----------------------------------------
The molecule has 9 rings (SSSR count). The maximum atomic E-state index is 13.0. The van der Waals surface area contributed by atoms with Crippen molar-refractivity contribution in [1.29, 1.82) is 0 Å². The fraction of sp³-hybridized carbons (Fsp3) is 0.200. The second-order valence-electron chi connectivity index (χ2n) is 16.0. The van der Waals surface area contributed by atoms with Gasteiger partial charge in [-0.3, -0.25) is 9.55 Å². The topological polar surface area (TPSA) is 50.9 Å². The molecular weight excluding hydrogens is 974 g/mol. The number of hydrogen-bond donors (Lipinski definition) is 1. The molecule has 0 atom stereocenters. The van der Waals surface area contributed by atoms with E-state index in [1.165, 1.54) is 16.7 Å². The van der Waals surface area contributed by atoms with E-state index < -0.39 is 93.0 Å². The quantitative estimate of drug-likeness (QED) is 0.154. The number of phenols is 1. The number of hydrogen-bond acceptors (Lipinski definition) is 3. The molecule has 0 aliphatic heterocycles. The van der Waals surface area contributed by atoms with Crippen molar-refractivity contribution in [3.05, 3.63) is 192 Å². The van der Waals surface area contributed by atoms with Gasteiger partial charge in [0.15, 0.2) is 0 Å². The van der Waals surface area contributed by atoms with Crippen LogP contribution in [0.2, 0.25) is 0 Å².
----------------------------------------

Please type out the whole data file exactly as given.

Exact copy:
The molecule has 9 rings (SSSR count). The maximum atomic E-state index is 13.0. The van der Waals surface area contributed by atoms with Crippen molar-refractivity contribution in [1.29, 1.82) is 0 Å². The fraction of sp³-hybridized carbons (Fsp3) is 0.200. The second-order valence-electron chi connectivity index (χ2n) is 16.0. The van der Waals surface area contributed by atoms with Gasteiger partial charge in [-0.3, -0.25) is 9.55 Å². The topological polar surface area (TPSA) is 50.9 Å². The molecular weight excluding hydrogens is 974 g/mol. The number of hydrogen-bond donors (Lipinski definition) is 1. The molecule has 0 atom stereocenters. The van der Waals surface area contributed by atoms with E-state index in [1.165, 1.54) is 16.7 Å². The van der Waals surface area contributed by atoms with E-state index < -0.39 is 93.0 Å². The quantitative estimate of drug-likeness (QED) is 0.154. The number of phenols is 1. The number of hydrogen-bond acceptors (Lipinski definition) is 3. The molecule has 0 aliphatic heterocycles. The van der Waals surface area contributed by atoms with Crippen molar-refractivity contribution in [3.05, 3.63) is 192 Å². The van der Waals surface area contributed by atoms with Gasteiger partial charge in [0.15, 0.2) is 0 Å². The van der Waals surface area contributed by atoms with Crippen LogP contribution in [0.2, 0.25) is 0 Å².